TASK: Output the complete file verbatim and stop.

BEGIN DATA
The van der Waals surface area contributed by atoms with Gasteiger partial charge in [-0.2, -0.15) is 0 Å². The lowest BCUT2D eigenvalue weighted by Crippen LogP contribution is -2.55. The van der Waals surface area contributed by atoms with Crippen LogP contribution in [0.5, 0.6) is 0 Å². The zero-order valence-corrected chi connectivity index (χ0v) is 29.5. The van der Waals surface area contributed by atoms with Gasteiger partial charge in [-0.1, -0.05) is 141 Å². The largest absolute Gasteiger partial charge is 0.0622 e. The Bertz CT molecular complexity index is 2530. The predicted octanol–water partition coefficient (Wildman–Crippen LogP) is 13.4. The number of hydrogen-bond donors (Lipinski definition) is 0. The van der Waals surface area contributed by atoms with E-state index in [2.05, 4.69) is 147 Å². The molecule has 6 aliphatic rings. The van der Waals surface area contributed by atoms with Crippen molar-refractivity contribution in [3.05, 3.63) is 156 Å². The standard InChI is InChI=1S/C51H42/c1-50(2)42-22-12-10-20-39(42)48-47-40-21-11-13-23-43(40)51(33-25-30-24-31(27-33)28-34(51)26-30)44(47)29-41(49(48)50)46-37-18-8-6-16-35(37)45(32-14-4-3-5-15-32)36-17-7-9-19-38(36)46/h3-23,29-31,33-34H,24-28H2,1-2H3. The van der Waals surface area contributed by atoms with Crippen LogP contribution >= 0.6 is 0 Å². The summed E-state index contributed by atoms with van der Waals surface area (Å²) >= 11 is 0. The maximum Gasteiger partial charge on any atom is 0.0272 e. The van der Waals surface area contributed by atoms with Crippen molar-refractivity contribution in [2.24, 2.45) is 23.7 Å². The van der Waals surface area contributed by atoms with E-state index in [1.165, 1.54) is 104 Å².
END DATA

The van der Waals surface area contributed by atoms with Gasteiger partial charge in [-0.2, -0.15) is 0 Å². The lowest BCUT2D eigenvalue weighted by Crippen LogP contribution is -2.55. The van der Waals surface area contributed by atoms with Crippen LogP contribution in [0.5, 0.6) is 0 Å². The zero-order valence-corrected chi connectivity index (χ0v) is 29.5. The van der Waals surface area contributed by atoms with Gasteiger partial charge in [-0.1, -0.05) is 141 Å². The largest absolute Gasteiger partial charge is 0.0622 e. The Bertz CT molecular complexity index is 2530. The predicted octanol–water partition coefficient (Wildman–Crippen LogP) is 13.4. The number of hydrogen-bond donors (Lipinski definition) is 0. The van der Waals surface area contributed by atoms with E-state index in [2.05, 4.69) is 147 Å². The molecule has 6 aliphatic rings. The van der Waals surface area contributed by atoms with Crippen molar-refractivity contribution in [3.05, 3.63) is 156 Å². The standard InChI is InChI=1S/C51H42/c1-50(2)42-22-12-10-20-39(42)48-47-40-21-11-13-23-43(40)51(33-25-30-24-31(27-33)28-34(51)26-30)44(47)29-41(49(48)50)46-37-18-8-6-16-35(37)45(32-14-4-3-5-15-32)36-17-7-9-19-38(36)46/h3-23,29-31,33-34H,24-28H2,1-2H3. The van der Waals surface area contributed by atoms with Crippen LogP contribution >= 0.6 is 0 Å². The summed E-state index contributed by atoms with van der Waals surface area (Å²) >= 11 is 0. The maximum Gasteiger partial charge on any atom is 0.0272 e. The van der Waals surface area contributed by atoms with Crippen molar-refractivity contribution in [2.24, 2.45) is 23.7 Å². The van der Waals surface area contributed by atoms with E-state index in [1.165, 1.54) is 104 Å².